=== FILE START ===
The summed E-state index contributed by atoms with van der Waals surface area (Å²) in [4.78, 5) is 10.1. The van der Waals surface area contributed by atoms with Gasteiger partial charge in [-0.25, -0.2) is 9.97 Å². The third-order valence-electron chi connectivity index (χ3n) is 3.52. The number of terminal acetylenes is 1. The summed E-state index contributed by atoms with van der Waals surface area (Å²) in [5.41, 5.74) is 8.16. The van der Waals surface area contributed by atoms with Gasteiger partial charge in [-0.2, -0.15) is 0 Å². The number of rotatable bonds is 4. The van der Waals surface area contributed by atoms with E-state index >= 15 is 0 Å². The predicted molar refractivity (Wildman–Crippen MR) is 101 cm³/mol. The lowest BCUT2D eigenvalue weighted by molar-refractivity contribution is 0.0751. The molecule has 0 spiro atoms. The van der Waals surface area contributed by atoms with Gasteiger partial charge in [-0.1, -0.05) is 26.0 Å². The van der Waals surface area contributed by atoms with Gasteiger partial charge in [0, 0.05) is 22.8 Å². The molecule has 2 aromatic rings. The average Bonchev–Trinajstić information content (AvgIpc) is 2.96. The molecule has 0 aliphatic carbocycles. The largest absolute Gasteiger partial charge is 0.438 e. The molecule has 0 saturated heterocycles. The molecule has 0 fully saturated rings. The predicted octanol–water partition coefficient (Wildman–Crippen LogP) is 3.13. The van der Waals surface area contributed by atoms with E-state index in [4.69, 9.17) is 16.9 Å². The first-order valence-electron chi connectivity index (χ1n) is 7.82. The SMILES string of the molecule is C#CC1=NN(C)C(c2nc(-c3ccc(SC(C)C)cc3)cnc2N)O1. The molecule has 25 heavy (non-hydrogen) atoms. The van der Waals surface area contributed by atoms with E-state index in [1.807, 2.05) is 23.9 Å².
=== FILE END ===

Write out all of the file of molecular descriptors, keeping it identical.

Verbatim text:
The summed E-state index contributed by atoms with van der Waals surface area (Å²) in [4.78, 5) is 10.1. The van der Waals surface area contributed by atoms with Gasteiger partial charge in [-0.25, -0.2) is 9.97 Å². The third-order valence-electron chi connectivity index (χ3n) is 3.52. The number of terminal acetylenes is 1. The summed E-state index contributed by atoms with van der Waals surface area (Å²) in [5.41, 5.74) is 8.16. The van der Waals surface area contributed by atoms with Gasteiger partial charge in [-0.2, -0.15) is 0 Å². The number of rotatable bonds is 4. The van der Waals surface area contributed by atoms with E-state index >= 15 is 0 Å². The predicted molar refractivity (Wildman–Crippen MR) is 101 cm³/mol. The lowest BCUT2D eigenvalue weighted by molar-refractivity contribution is 0.0751. The molecule has 0 spiro atoms. The van der Waals surface area contributed by atoms with Gasteiger partial charge in [-0.1, -0.05) is 26.0 Å². The van der Waals surface area contributed by atoms with Gasteiger partial charge in [0, 0.05) is 22.8 Å². The molecule has 2 aromatic rings. The average Bonchev–Trinajstić information content (AvgIpc) is 2.96. The molecule has 0 aliphatic carbocycles. The largest absolute Gasteiger partial charge is 0.438 e. The molecule has 0 saturated heterocycles. The molecule has 0 fully saturated rings. The predicted octanol–water partition coefficient (Wildman–Crippen LogP) is 3.13. The van der Waals surface area contributed by atoms with E-state index in [4.69, 9.17) is 16.9 Å². The first-order valence-electron chi connectivity index (χ1n) is 7.82. The SMILES string of the molecule is C#CC1=NN(C)C(c2nc(-c3ccc(SC(C)C)cc3)cnc2N)O1. The molecule has 25 heavy (non-hydrogen) atoms. The van der Waals surface area contributed by atoms with E-state index in [1.807, 2.05) is 23.9 Å².